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Realism overtakes optimism for would-be driverless car manufacturers

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The autonomous vehicle market is showing more caution in its plans for manufacturing, experts say, with estimates suggesting that large-scale implementation could take longer than expected.

Analysts calculating projected numbers of autonomous vehicles are noticing that automobile manufacturers and startups are increasingly conscious of the challenges in bringing autonomous cars onto the streets. 

Global research and advisory firm Gartner has published its latest report, in which it predicts global autonomous car penetration will reach 2.5 million by 2028. The main driver behind driverless car adoption, investment and research will still be passenger safety, Gartner analyst Pedro Pacheco told E&T

Compared to Britain's number of licensed cars (an estimated 38.2 million in licensed vehicles by the end of 2018) autonomous vehicles will remain scarce through the 2020s.

Pacheco told E&T that “the number that you see [in the report] reflects a more cautious approach by the players in the industry”. 

"If you go around the autonomous industry, you will hear a lot about autonomous driving. There are very strong statements [made] by players that generates a certain arms-race. No-one wants to stay behind. We see this optimism is replaced by more realism. They are getting to grips with the factors”, he said.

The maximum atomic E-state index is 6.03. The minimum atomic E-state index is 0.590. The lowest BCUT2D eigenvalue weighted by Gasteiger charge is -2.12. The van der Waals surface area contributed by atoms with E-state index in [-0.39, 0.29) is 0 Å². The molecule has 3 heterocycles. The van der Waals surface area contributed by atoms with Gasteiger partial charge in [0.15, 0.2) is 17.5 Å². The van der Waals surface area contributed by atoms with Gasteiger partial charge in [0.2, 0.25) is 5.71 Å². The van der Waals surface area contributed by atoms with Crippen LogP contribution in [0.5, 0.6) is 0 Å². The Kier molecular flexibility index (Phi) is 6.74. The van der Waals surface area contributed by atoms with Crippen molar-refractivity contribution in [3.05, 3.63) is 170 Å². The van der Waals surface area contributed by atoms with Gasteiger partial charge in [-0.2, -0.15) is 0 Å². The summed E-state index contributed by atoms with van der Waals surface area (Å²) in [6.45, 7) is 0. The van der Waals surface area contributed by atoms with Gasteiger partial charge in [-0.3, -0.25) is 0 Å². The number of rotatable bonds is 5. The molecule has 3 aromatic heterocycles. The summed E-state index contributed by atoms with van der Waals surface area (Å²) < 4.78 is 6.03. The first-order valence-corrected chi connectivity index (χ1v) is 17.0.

The greatest challenge could be navigating new regulations; there are no regulations allowing the public to use level three autonomous vehicles at present: "Not having such regulation is a hindering factor," Pancheco said.

The cost of the hardware is also a problem: "The Lidar [technology] would be hugely expensive. The Radar and camera [technology] perhaps a bit less. You set the price point of such a vehicle at a price point which is not so enticing for the vast majority of customers out there”. Another challenge is to effectively handle edge cases: describing the scenarios where the AI at the core of autonomous vehicles fails to detect critical objects such as pedestrians. 

A study by company Allied Market Research, a global market research firm said last year that the global market for autonomous vehicles could be worth $556.7bn by 2026, with a compound annual growth rate of 39.47 per cent during that period. 

A number of areas where Pacheco sees low market entry barriers include public transport, such as a 24/7 autonomous car network. Another strong use case presents the delivery of goods. Deciding for a depot-to-depot delivery via using autonomous vehicles, could reduce the need to have a small truck driving into the city center, Pacheco added. 

In September, E&T found that one of UK’s 2030 autonomous vehicle road maps ignored the impacts of Brexit

Researchers at MIT and Toyota recently announced to have developed a system that alerts driverless cars when it is safest to merge into traffic at crossroads with obstructed views.

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